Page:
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Redskins address defense, trade down and select Kerrigan
Washington lands another second-round pick from Jacksonville
Question of the Day
ASHBURN, Va. | One draft pick isn’t enough to the fill the holes of a 6-10 team.
With needs on both sides of the football, the Washington Redskins took two steps to fix the problems Thursday on the first night of the NFL Draft.
First, they dealt the No. 10 pick to Jacksonville. Then with the No. 16 pick obtained from the Jaguars, along with a second-round selection, they nabbed Purdue defensive end Ryan Kerrigan.
The pick didn’t have the glitz of other possibilities available at No. 16, like Texas Christian University quarterback Andy Dalton or Alabama running back Mark Ingram. But Kerrigan will provide an immediate boost to the woeful Redskins defense. Last season it ranked 31st in the NFL in passing yards allowed and 26th in rushing yards allowed.
At Redskins Park, where conversation finally turned from the NFL’s labor dispute to football, coach Mike Shanahan called Kerrigan “relentless.”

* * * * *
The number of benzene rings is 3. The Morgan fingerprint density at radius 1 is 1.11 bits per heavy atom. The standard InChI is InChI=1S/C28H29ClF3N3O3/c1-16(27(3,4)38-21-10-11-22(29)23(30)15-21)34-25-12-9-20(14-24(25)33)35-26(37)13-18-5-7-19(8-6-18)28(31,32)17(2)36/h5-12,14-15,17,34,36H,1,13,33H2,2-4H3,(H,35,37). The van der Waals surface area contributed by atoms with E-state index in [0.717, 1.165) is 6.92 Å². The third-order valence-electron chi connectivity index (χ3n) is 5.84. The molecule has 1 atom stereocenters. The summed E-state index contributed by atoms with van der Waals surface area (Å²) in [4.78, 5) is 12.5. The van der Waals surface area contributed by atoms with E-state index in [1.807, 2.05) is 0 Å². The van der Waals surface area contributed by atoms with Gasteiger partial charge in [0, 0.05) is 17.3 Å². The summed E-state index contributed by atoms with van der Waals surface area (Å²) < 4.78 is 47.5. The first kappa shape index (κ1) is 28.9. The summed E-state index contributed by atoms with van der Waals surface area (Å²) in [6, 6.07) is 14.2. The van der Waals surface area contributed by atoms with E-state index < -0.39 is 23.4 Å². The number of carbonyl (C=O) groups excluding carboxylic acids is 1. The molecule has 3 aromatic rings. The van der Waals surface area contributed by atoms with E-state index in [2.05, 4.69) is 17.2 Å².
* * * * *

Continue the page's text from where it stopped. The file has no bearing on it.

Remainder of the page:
“All I’ve been taught to do is play hard to the whistle,” Kerrigan said in a conference call from New York City. “The play’s not over until the whistle blows and I really take that to heart.”
Perhaps Shanahan hinted at the move to defense during his predraft press conference Wednesday, when he talked about the number of mistakes made on quarterbacks picked in the draft’s early rounds.
While Kerrigan lined up at defensive end at Purdue, he’ll transition to outside linebacker in the Redskins’ 3-4 scheme. It’s the same move Brian Orakpo, who will play opposite Kerrigan, faced after he was drafted.
“I hope to emulate him,” said Kerrigan, who described his approach as “being disruptive.”
At 6-foot-3, 267 pounds, Kerrigan still managed a 4.71 40-yard dash at the NFL combine. That’s part of the quickness and energy he displayed at Purdue where he spent much of his college time in opponents’ backfields. Last season he had 26 tackles for loss, 12.5 sacks and forced five fumbles.
That sort of performance has drawn comparisons to Aaron Kampman of the Jaguars, Aaron Smith of the Steelers and Jared Allen of the Vikings.
Kerrigan, a math education major, finished his four-year career with 33.5 sacks and 57 tackles for loss.
ESPN’s Mel Kiper predicted Kerrigan would be picked at No. 16 in his mock draft, only to the Jaguars instead of the Redskins.
Meanwhile, the Redskins obtained the Jaguars’ No. 49 pick in the second round for moving down six spots. The pick, which will be made Friday, essentially replaces the Redskins’ missing third and fourth-round picks.
It was the fifth time in the Daniel Snyder era the Redskins have traded up or down in the first round. The last time the Redskins traded down in the first round was 2008, when they sent the Nos. 21, 84 and 154 picks to the Falcons for the Nos. 34, 48 and 103 picks.
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